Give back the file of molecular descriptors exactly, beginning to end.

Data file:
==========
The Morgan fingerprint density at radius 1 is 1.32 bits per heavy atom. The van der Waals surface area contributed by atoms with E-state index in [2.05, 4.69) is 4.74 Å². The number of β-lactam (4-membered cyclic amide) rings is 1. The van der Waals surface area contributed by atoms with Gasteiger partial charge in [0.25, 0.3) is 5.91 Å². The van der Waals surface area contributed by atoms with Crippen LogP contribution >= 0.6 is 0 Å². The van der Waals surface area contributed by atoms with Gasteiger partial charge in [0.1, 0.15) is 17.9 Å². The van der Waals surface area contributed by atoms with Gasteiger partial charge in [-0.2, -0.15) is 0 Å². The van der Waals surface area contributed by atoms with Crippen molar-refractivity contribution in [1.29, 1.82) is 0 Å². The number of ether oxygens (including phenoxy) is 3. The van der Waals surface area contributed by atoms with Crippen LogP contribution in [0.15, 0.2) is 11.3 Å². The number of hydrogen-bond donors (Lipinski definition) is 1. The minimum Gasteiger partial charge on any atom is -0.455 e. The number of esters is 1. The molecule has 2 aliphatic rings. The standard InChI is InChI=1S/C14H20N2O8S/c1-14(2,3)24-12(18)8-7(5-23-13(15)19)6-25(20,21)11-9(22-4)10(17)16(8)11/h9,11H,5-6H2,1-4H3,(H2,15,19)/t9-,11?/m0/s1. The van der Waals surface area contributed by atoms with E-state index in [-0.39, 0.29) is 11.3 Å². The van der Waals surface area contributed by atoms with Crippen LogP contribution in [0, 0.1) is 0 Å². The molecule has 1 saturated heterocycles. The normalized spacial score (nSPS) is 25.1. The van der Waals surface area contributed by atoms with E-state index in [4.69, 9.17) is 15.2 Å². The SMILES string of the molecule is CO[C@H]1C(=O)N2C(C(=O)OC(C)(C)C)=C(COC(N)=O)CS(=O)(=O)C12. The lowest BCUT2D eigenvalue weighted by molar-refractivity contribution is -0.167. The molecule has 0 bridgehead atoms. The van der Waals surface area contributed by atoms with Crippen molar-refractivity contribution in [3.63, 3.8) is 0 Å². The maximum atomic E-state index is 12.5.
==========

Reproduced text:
The Morgan fingerprint density at radius 1 is 1.32 bits per heavy atom. The van der Waals surface area contributed by atoms with E-state index in [2.05, 4.69) is 4.74 Å². The number of β-lactam (4-membered cyclic amide) rings is 1. The van der Waals surface area contributed by atoms with Gasteiger partial charge in [0.25, 0.3) is 5.91 Å². The van der Waals surface area contributed by atoms with Crippen LogP contribution >= 0.6 is 0 Å². The van der Waals surface area contributed by atoms with Gasteiger partial charge in [0.1, 0.15) is 17.9 Å². The van der Waals surface area contributed by atoms with Gasteiger partial charge in [-0.2, -0.15) is 0 Å². The van der Waals surface area contributed by atoms with Crippen molar-refractivity contribution in [1.29, 1.82) is 0 Å². The number of ether oxygens (including phenoxy) is 3. The van der Waals surface area contributed by atoms with Crippen LogP contribution in [0.15, 0.2) is 11.3 Å². The number of hydrogen-bond donors (Lipinski definition) is 1. The minimum Gasteiger partial charge on any atom is -0.455 e. The number of esters is 1. The molecule has 2 aliphatic rings. The standard InChI is InChI=1S/C14H20N2O8S/c1-14(2,3)24-12(18)8-7(5-23-13(15)19)6-25(20,21)11-9(22-4)10(17)16(8)11/h9,11H,5-6H2,1-4H3,(H2,15,19)/t9-,11?/m0/s1. The van der Waals surface area contributed by atoms with E-state index in [-0.39, 0.29) is 11.3 Å². The van der Waals surface area contributed by atoms with Crippen LogP contribution in [0, 0.1) is 0 Å². The molecule has 1 saturated heterocycles. The normalized spacial score (nSPS) is 25.1. The van der Waals surface area contributed by atoms with E-state index in [4.69, 9.17) is 15.2 Å². The SMILES string of the molecule is CO[C@H]1C(=O)N2C(C(=O)OC(C)(C)C)=C(COC(N)=O)CS(=O)(=O)C12. The lowest BCUT2D eigenvalue weighted by molar-refractivity contribution is -0.167. The molecule has 0 bridgehead atoms. The van der Waals surface area contributed by atoms with Crippen molar-refractivity contribution in [3.63, 3.8) is 0 Å². The maximum atomic E-state index is 12.5.